Property names are listed in the language in which they have been submitted by the State Party
The Central Karakoram in the Gilgit-Balitstan region of Pakistan is an extreme mountain area between Skardu and Gilgit. It was declared as the Central Karakoram National Park (CKNP) in 1993 and today it is the largest protected area in Pakistan, covering over 10,557.73 km2 in the Central Karakorum mountain range. The area is part of the Asian high-mountain system of Hindukush- Karakorum-West Himalaya, and is the highest park in the world.
The park is in a highly active tectonic zone. About 60 million to 20 million years ago, the Indian continental plate subducted under the Eurasian plate and, with the effects of extrusion and uplift of the Indian plate, several immense mountains were formed. Huge tectonic forces stemming from this collision of one plate with another have progressively thrown up the Karakoram Mountains making it one of the most tectonically-active locations in the world.
The Park encompasses the longest glaciers outside the Polar Regions, making up 40% of the park area. This forms the most important and fragile ecosystem of the entire region. Famous glaciers such as Hispar, Biafo, Baltoro and Chogo Lungma form complex glacial systems occupying valleys and in some cases entire watersheds.
In an area of such intense geomorphological activity, it is not surprising that landslides are a common occurrence. The region of the park has an ambivalent relationship with these events, on the one hand they bring disaster and destruction, but at the same time they reconfigure the landscape, creating new landforms with potential for habitation and agriculture. For example, villages and their fields are often located directly on land resulting from former landslides.
The Karakorum Range lies in a transitional zone between the arid Central Asia and the semi-humid tropics of South Asia. Within the CKNP there is a variety of ecosystems, from rock cliffs to juniper shrub land, conifer and broadleaf forests and alpine pastures, home to a very high level of biodiversity. These diverse ecosystems provide a refuge for threatened species of mammals such as arkhor, musk deer, snow leopard, Ladakh urial and Marco Polo sheep, and also for important “flagship” species including the Himalayan Ibex and Lynx, Blue Sheep and Grey Wolf.
This environmental “hotspot” is also reflected in one of the most diverse avifauna of the mountainous regions of the world, with approximately 90 species of birds in 13 families known to occur in the CKNP. Alpine and moraine lakes are important stopovers on the Indus flyway and are part of one of the largest migratory bird routes in the world.
There are 230 settlements of approximately 115,000 people living immediately adjacent to the park, the borders of which have been designed to exclude all villages and pasture lands. However, these communities have traditional rights in the park area to access seasonal pastures for grazing, hunting, collecting firewood, timber and medicinal plants.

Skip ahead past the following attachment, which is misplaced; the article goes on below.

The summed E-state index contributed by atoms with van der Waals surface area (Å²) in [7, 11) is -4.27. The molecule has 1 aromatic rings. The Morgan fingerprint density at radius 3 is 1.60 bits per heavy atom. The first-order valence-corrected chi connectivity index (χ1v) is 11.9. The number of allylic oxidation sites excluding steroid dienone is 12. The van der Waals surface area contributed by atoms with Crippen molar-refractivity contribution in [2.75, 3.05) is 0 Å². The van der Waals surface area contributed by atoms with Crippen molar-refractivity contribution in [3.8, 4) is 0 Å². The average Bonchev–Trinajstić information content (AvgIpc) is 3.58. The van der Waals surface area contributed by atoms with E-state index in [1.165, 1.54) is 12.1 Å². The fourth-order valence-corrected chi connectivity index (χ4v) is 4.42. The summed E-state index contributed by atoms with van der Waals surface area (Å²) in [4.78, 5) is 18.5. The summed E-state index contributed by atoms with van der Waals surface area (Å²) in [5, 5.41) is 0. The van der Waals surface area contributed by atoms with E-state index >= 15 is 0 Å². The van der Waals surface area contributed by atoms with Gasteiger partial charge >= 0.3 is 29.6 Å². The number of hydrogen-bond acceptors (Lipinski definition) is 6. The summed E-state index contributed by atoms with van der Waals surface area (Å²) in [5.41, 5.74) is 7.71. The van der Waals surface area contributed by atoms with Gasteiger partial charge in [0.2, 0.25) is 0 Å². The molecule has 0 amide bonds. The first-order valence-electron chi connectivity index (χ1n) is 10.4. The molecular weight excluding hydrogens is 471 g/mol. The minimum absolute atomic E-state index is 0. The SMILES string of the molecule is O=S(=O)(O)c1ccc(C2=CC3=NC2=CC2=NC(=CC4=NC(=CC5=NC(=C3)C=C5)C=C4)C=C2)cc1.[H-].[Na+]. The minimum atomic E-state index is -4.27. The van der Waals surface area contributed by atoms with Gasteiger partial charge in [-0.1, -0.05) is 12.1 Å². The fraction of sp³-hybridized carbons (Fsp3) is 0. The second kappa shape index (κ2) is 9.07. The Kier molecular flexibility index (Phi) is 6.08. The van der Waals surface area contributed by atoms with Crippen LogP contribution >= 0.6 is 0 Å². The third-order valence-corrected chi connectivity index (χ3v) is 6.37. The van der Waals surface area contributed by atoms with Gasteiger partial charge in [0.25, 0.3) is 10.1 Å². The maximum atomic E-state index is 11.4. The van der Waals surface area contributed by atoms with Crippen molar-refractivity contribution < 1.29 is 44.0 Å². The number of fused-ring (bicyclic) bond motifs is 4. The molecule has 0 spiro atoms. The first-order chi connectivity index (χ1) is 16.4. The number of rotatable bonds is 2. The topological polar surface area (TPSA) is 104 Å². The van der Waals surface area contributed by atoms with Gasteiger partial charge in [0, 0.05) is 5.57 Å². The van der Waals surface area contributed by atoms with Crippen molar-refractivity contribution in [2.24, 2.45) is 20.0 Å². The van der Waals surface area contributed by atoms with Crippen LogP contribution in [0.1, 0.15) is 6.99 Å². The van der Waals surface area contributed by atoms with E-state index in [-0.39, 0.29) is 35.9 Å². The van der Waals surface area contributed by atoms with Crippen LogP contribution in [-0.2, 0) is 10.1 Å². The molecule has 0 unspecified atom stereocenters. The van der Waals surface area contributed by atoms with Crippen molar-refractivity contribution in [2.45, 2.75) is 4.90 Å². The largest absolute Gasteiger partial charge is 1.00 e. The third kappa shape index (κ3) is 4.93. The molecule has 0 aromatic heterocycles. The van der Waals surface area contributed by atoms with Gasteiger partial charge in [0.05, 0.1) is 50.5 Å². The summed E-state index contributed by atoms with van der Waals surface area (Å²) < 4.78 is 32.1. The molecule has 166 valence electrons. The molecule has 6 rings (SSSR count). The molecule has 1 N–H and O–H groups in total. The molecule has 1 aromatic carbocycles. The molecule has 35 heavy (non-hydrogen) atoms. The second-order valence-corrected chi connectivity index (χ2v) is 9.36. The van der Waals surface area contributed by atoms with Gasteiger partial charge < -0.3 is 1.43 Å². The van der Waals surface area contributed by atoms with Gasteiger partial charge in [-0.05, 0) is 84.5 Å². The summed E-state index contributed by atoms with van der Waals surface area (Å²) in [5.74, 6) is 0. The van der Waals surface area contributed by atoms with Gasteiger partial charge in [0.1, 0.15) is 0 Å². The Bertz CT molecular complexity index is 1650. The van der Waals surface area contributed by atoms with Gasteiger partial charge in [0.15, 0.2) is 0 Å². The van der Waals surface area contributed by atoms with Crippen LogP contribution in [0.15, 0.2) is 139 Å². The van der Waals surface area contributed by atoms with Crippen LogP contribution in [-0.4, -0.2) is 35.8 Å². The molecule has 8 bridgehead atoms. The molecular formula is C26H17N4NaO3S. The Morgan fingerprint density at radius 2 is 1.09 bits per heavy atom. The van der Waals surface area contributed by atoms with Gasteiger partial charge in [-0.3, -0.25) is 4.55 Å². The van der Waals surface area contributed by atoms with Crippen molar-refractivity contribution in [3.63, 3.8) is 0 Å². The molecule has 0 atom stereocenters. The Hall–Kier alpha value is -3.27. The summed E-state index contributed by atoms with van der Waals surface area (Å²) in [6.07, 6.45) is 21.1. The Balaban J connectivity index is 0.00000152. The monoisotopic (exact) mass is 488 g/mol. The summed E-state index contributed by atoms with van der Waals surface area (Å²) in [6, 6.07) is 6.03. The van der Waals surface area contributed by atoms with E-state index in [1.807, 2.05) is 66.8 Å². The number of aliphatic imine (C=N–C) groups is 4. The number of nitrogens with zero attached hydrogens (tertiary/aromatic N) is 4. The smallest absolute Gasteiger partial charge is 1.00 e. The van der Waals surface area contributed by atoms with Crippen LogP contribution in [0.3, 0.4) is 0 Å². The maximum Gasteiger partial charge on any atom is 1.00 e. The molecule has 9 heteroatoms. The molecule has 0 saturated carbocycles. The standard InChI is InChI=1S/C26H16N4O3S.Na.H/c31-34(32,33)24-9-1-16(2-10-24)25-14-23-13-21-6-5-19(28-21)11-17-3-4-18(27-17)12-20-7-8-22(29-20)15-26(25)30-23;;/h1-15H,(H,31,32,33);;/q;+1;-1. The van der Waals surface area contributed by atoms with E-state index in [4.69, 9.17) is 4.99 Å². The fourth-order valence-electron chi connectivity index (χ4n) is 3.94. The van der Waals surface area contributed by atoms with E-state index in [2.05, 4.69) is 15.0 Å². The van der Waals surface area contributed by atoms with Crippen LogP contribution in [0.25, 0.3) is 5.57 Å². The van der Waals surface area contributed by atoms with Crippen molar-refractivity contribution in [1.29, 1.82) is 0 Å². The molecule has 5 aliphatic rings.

Justification of Outstanding Universal Value
The Central Karakorum National Park is a place of superlatives: the highest park in the world, containing within its borders sixty peaks over 7,000 m. and ten of the world’s highest and most famous mountains including four peaks more than 8000 m.a.s.l. and K2, the second highest peak in the world. This density of exceptionally high peaks is an important attribute of the park’s OUV.
From a geological and structural point of view, the CKNP is located in an area of very active seismicity, one of the main triggering factors in the occurrence of landslides. To live in such a high risk environment, it is necessary to learn to cohabit with extremely dangerous phenomena and to identify the safest areas for the habitation. In this regard the Central Karkorum has international scientific and geomorphological hazard significance because of the on-going geological processes influencing its stability.
Almost half of the park comprises glaciers which are famous for the extent of the regular upsurges they undergo. In the last century, 26 surges were detected in the Karakoram Range, rapid advances that involved at least 17 glaciers. In 1955, Kutiah glacier advanced 12 km. in only three months, the fastest glacial surge ever recorded. Glacier tongues enlarge and push forward at a rapid pace, becoming devastating flows of ice and rock, blocking valleys, closing roads and caravan routes and creating lakes.
This trend in upsurge is part of a complicated phenomenon known as the "Karakoram Anomaly," where glaciers in the Karakoram mountains have overall remained stable and even increased in mass, in contrast to many glaciers nearby and worldwide which have receded during the past 150 years, particularly in recent decades. New studies reveal that the area has a unique weather pattern that keeps the ice cold and dry during the summer months. Unlike the rest of the Himalayas, the Karakoram region is not negatively affected by summer monsoon season, when although the ice melts a little, the melting is offset by heavy snowfall in the extremely cold winters.